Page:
PersonName
package PersonName; use strict; use warnings; use base 'My::DBI'; PersonName->table( 'person_name' ); PersonName->columns( All => qw(person firstname name) ); PersonName->has_a( firstname => 'Name' ); PersonName->has_a( lastname => 'Name' );

My script might look something like this:
#!/usr/bin/perl # use strict; use warnings; use Person; my $Person = Person->retrieve( 1 ); my $names = $Person->names(); while ( my $Name = $names->next() ) { print $Name->lastname()->name() . ', ' . $Name->firstname()->name( +) . "\n"; }

It works almost, except that even though the person has 2 different names, only one of them gets listed (twice).

Any ideas?

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Re: Class::DBI and - possibly - complex data structures
by Ovid (Cardinal) on Sep 05, 2003 at 19:58 UTC

    Your PersonName class has a bug:

    PersonName->columns( All => qw(person firstname name) );

    Since you don't have a 'name' field defined, that should be 'lastname'.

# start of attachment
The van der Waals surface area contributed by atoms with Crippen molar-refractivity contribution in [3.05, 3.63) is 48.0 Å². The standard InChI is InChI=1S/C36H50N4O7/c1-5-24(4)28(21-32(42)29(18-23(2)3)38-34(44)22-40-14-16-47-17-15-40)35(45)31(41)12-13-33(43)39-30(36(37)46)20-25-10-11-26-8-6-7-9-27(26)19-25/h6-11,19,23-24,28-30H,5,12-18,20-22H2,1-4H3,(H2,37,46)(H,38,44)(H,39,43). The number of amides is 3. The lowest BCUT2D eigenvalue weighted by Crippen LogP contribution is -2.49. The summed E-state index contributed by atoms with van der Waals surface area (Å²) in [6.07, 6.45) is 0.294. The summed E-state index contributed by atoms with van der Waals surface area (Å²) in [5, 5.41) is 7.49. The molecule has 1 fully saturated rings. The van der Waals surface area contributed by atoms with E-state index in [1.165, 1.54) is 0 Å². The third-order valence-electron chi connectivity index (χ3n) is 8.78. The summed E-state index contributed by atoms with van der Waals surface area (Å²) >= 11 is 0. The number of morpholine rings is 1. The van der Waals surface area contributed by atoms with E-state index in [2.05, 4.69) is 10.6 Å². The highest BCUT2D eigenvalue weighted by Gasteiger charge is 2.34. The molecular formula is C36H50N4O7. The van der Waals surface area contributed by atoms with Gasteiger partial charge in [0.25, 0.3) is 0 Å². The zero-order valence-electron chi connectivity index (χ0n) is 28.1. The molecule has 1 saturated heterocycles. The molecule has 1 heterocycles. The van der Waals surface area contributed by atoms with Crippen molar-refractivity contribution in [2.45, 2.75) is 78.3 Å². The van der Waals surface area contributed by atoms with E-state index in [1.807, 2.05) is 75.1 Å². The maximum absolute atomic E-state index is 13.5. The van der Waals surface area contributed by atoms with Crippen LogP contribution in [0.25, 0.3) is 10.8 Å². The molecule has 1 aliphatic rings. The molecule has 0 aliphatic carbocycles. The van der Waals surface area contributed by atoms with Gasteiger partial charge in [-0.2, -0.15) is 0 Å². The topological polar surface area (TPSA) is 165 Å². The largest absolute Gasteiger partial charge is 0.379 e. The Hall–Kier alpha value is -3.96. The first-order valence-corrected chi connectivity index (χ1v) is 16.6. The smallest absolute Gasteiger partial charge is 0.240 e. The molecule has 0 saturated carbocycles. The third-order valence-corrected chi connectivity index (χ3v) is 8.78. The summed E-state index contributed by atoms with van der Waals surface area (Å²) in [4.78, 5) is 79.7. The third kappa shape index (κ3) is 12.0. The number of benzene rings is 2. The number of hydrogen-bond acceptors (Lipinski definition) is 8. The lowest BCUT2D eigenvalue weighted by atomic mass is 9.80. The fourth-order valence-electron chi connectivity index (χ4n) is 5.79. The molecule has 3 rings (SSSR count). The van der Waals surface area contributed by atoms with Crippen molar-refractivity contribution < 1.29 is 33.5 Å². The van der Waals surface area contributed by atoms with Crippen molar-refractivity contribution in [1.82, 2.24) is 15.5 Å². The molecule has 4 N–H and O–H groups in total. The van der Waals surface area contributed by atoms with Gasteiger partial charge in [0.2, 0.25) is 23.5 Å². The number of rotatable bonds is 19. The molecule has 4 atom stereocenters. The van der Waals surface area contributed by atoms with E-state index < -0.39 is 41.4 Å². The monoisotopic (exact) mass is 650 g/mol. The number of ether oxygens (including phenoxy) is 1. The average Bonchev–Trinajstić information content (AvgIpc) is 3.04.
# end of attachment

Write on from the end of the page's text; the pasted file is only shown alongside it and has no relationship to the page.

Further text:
Why does each person have more than one name, though? If it's the case that one person can be "John Smith" and "Jane Doe", it's appropriate to have names in a separate table. If, however, you mean that one person has a first and a last name, then you probably want to move those into your person table. If that's the case, you can collapse this down to one table.

    package Person; use strict; use warnings; use base 'My::DBI'; __PACKAGE__->table( 'person' ); __PACKAGE__->columns( All => qw(person_id sex modified first_name last +_name) );

    If, however, a person can really have more than one name (aliases), then two tables can suffice.